Rev. Craig Rubano
“To give one’s full attention is to look closely, to linger upon, to delve, to immerse oneself into something that at first seems “other” but soon seems “one with.” To give attention, in the end, is to be grasped.” — David Seaburn
November will begin with attention paid to the experiment in co-ministry that all of us have embarked upon this year. At a congregational meeting on the 3rd, Rev. Virginia and I will give our own perspectives on how things are going and, spoiler alert from my camp, I have been invigorated, moved, and challenged by the work, as well as feeling that I’ve been understood or appreciated by you. As in the quote from David Seaburn above, I have given this congregation my attention and—sometimes imperceptibly, yet powerfully—I feel that I have been grasped, claimed, become a part of the “we” that is the heart of this community. And so, it is with great excitement that I anticipate being together for some of the year’s most beloved services and seasons.
The month begins with a commemoration of All Souls Day (Nov. 3), when we pay attention not only to those who have left this plane of reality during the past year, but to the grief that dwells inside us as a result of the love we have for souls we’ve lost. Later in the month (Nov. 17), I’ll take us alongside a project upon which I have embarked to practice joy, paying enough attention to make space for happiness in my life. In this process, I realize, more and more, how many things and people and experiences there are for which I am grateful. Thanksgiving comes late this year, so we’ll celebrate together on the 24th, celebrating our differences through the foods that we eat, breaking the breads of many heritages in a communion service of gratitude. What a wonderful cycle this month provides, from remembrance to gratitude, just as we enter into the time Christian tradition knows as Advent, a period of waiting and awe.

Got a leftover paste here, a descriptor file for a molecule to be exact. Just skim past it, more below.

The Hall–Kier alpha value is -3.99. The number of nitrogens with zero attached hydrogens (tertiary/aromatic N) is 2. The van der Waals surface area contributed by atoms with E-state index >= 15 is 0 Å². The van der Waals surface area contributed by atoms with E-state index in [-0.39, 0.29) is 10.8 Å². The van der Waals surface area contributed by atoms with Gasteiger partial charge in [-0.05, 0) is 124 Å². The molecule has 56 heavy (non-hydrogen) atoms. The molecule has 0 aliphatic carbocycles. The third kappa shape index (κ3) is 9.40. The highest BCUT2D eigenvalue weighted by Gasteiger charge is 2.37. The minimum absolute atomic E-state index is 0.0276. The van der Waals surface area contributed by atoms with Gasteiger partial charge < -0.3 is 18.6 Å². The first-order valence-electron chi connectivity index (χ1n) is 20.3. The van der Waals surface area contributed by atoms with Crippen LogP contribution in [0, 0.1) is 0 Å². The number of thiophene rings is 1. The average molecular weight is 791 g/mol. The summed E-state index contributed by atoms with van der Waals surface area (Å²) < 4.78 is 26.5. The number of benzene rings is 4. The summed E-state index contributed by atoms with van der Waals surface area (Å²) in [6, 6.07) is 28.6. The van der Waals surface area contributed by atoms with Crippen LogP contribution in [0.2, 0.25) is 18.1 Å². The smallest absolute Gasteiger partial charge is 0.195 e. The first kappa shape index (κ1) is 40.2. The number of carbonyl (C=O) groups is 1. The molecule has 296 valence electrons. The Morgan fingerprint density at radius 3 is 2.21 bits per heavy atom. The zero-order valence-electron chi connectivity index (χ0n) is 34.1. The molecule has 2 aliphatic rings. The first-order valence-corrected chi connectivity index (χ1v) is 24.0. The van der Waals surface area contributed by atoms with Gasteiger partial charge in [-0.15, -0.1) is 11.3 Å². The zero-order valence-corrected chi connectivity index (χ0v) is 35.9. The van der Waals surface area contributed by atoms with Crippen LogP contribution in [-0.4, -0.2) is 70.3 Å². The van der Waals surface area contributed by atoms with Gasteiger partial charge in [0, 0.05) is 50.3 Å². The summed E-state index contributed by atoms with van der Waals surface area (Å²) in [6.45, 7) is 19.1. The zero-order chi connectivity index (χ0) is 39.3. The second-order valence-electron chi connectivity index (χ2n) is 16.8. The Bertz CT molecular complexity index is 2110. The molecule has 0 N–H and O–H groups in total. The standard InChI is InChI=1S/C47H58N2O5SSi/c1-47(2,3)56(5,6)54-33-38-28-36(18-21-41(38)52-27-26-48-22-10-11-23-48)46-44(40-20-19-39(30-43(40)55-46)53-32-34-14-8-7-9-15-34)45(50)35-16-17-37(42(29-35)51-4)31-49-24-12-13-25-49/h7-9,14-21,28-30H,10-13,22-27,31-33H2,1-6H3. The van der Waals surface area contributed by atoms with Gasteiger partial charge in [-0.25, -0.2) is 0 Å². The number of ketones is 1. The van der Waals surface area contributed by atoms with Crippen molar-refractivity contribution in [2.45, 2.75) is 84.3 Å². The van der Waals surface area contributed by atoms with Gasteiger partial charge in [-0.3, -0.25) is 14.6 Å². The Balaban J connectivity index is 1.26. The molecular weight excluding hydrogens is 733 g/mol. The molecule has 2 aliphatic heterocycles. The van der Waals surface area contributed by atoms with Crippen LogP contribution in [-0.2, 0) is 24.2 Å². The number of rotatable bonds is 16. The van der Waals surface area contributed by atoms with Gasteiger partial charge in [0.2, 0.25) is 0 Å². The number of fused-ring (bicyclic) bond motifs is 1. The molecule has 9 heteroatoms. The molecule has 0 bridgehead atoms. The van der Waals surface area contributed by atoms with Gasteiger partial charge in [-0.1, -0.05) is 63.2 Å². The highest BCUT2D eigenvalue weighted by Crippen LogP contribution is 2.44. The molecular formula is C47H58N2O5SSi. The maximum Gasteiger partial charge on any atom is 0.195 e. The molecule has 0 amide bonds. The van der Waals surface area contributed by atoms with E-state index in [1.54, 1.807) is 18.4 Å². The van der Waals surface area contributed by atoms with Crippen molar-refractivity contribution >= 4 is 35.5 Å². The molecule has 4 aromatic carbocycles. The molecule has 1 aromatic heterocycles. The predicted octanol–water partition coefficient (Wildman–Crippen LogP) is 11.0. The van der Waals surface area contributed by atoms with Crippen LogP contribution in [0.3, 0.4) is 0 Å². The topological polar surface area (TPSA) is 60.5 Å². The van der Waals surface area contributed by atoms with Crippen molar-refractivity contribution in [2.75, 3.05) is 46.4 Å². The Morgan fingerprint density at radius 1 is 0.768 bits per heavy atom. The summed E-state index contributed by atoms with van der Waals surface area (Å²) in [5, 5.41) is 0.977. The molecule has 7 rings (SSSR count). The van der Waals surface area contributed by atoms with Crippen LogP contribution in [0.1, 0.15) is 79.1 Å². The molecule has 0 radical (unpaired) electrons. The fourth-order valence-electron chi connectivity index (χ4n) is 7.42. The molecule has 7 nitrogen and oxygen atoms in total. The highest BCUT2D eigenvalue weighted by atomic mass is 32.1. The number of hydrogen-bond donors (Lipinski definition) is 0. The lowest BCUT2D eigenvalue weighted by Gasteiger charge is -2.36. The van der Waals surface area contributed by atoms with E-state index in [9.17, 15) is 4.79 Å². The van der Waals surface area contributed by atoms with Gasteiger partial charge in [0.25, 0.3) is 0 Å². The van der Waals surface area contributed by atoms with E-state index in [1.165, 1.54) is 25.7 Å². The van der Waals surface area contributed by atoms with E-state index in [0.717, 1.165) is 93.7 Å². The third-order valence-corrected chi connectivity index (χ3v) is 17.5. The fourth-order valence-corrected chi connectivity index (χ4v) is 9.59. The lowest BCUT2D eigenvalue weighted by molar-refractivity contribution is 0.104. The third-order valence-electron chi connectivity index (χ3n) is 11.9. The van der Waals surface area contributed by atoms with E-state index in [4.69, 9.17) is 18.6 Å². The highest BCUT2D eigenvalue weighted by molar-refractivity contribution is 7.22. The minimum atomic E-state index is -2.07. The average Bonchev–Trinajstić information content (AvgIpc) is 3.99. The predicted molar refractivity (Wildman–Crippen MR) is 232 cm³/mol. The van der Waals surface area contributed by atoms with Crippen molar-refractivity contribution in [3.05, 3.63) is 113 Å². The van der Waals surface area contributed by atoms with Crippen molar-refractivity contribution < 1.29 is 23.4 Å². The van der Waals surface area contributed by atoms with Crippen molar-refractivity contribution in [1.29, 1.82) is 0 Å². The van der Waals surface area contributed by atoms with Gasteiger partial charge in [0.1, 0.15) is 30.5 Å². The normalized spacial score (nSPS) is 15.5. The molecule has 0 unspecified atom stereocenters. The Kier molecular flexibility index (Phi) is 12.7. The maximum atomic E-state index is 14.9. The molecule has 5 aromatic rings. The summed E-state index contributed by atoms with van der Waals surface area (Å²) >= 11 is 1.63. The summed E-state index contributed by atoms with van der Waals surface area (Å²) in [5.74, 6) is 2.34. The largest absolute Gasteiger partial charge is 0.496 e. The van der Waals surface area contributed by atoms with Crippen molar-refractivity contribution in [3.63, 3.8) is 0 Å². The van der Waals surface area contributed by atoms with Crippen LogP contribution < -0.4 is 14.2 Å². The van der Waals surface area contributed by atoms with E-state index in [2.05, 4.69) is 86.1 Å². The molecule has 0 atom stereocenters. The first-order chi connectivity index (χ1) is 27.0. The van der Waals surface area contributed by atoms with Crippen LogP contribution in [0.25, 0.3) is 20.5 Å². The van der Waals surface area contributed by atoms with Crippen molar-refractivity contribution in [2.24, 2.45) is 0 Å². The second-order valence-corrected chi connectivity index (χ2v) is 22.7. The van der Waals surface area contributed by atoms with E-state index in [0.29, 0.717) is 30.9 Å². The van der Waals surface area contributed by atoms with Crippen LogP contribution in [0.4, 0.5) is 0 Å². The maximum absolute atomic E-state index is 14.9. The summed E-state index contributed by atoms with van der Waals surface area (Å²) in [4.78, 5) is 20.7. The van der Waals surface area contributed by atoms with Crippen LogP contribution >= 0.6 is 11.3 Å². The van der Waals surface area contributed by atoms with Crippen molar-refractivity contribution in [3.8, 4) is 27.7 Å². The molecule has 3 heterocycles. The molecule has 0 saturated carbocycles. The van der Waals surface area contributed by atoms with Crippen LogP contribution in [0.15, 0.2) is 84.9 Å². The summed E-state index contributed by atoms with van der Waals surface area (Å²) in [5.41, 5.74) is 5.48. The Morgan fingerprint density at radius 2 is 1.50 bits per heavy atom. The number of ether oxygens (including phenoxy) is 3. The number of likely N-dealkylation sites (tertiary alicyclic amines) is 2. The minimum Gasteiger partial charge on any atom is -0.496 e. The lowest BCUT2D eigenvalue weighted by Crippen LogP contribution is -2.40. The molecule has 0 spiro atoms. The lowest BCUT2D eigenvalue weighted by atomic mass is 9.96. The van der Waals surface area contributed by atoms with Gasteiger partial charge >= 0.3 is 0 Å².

Outside the walls of this meetinghouse, but not disconnected from the passions we share within, November 5th is Election Day, an important reminder that it takes all of our attention and participation to make change in this world. This coming year will likely be one of the most consequential and dizzying times of national reckoning in many of our lifetimes. I’m glad that I will spend it alongside—in Seaburn’s words, at “one with”—you all.